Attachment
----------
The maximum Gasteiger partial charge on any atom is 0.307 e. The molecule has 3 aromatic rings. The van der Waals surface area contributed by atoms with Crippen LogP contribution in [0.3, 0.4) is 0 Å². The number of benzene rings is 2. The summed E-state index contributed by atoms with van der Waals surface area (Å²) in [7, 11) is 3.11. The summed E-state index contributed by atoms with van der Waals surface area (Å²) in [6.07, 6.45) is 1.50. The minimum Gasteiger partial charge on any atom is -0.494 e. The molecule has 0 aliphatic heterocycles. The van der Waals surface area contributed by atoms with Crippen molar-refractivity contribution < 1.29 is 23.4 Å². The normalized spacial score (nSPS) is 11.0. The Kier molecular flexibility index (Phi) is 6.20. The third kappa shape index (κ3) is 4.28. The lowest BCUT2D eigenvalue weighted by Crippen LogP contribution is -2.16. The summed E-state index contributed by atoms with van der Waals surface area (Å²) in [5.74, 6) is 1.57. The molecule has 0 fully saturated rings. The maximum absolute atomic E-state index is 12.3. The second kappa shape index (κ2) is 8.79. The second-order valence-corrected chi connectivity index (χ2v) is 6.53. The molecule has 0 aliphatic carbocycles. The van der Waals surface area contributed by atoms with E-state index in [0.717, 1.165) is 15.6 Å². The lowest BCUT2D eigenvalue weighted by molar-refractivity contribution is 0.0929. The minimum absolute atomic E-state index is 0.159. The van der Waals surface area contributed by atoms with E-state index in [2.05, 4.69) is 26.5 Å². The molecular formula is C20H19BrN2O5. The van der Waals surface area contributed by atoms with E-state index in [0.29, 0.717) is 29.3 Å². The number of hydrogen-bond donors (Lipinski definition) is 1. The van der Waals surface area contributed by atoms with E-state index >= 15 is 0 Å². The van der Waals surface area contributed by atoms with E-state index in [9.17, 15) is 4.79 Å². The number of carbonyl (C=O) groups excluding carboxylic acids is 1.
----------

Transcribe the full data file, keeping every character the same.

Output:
The maximum Gasteiger partial charge on any atom is 0.307 e. The molecule has 3 aromatic rings. The van der Waals surface area contributed by atoms with Crippen LogP contribution in [0.3, 0.4) is 0 Å². The number of benzene rings is 2. The summed E-state index contributed by atoms with van der Waals surface area (Å²) in [7, 11) is 3.11. The summed E-state index contributed by atoms with van der Waals surface area (Å²) in [6.07, 6.45) is 1.50. The minimum Gasteiger partial charge on any atom is -0.494 e. The molecule has 0 aliphatic heterocycles. The van der Waals surface area contributed by atoms with Crippen molar-refractivity contribution < 1.29 is 23.4 Å². The normalized spacial score (nSPS) is 11.0. The Kier molecular flexibility index (Phi) is 6.20. The third kappa shape index (κ3) is 4.28. The lowest BCUT2D eigenvalue weighted by Crippen LogP contribution is -2.16. The summed E-state index contributed by atoms with van der Waals surface area (Å²) in [5.74, 6) is 1.57. The molecule has 0 fully saturated rings. The maximum absolute atomic E-state index is 12.3. The second kappa shape index (κ2) is 8.79. The second-order valence-corrected chi connectivity index (χ2v) is 6.53. The molecule has 0 aliphatic carbocycles. The van der Waals surface area contributed by atoms with E-state index in [0.717, 1.165) is 15.6 Å². The lowest BCUT2D eigenvalue weighted by molar-refractivity contribution is 0.0929. The minimum absolute atomic E-state index is 0.159. The van der Waals surface area contributed by atoms with E-state index in [2.05, 4.69) is 26.5 Å². The molecular formula is C20H19BrN2O5. The van der Waals surface area contributed by atoms with E-state index in [0.29, 0.717) is 29.3 Å². The number of hydrogen-bond donors (Lipinski definition) is 1. The van der Waals surface area contributed by atoms with E-state index >= 15 is 0 Å². The van der Waals surface area contributed by atoms with E-state index in [9.17, 15) is 4.79 Å². The number of carbonyl (C=O) groups excluding carboxylic acids is 1.